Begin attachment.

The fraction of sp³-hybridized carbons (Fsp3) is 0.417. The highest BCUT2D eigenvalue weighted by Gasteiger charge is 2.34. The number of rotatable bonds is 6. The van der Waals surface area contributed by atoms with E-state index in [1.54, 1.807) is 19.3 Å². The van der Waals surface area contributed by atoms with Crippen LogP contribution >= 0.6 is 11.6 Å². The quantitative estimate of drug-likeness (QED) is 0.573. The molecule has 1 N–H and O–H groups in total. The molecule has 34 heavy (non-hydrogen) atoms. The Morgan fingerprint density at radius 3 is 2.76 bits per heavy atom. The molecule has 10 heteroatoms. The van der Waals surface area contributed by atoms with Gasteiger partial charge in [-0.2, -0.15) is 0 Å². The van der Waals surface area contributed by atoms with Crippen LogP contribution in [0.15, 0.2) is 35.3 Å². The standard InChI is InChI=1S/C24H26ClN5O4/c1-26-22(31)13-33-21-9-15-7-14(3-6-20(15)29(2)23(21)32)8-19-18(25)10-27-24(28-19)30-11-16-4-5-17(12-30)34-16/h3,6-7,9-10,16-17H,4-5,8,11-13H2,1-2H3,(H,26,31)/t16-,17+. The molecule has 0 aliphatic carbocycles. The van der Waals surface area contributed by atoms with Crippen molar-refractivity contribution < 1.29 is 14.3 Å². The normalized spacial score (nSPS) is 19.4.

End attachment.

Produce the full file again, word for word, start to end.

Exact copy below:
The fraction of sp³-hybridized carbons (Fsp3) is 0.417. The highest BCUT2D eigenvalue weighted by Gasteiger charge is 2.34. The number of rotatable bonds is 6. The van der Waals surface area contributed by atoms with E-state index in [1.54, 1.807) is 19.3 Å². The van der Waals surface area contributed by atoms with Crippen LogP contribution >= 0.6 is 11.6 Å². The quantitative estimate of drug-likeness (QED) is 0.573. The molecule has 1 N–H and O–H groups in total. The molecule has 34 heavy (non-hydrogen) atoms. The Morgan fingerprint density at radius 3 is 2.76 bits per heavy atom. The molecule has 10 heteroatoms. The van der Waals surface area contributed by atoms with Gasteiger partial charge in [-0.2, -0.15) is 0 Å². The van der Waals surface area contributed by atoms with Crippen LogP contribution in [0.15, 0.2) is 35.3 Å². The standard InChI is InChI=1S/C24H26ClN5O4/c1-26-22(31)13-33-21-9-15-7-14(3-6-20(15)29(2)23(21)32)8-19-18(25)10-27-24(28-19)30-11-16-4-5-17(12-30)34-16/h3,6-7,9-10,16-17H,4-5,8,11-13H2,1-2H3,(H,26,31)/t16-,17+. The molecule has 0 aliphatic carbocycles. The van der Waals surface area contributed by atoms with Crippen molar-refractivity contribution < 1.29 is 14.3 Å². The normalized spacial score (nSPS) is 19.4.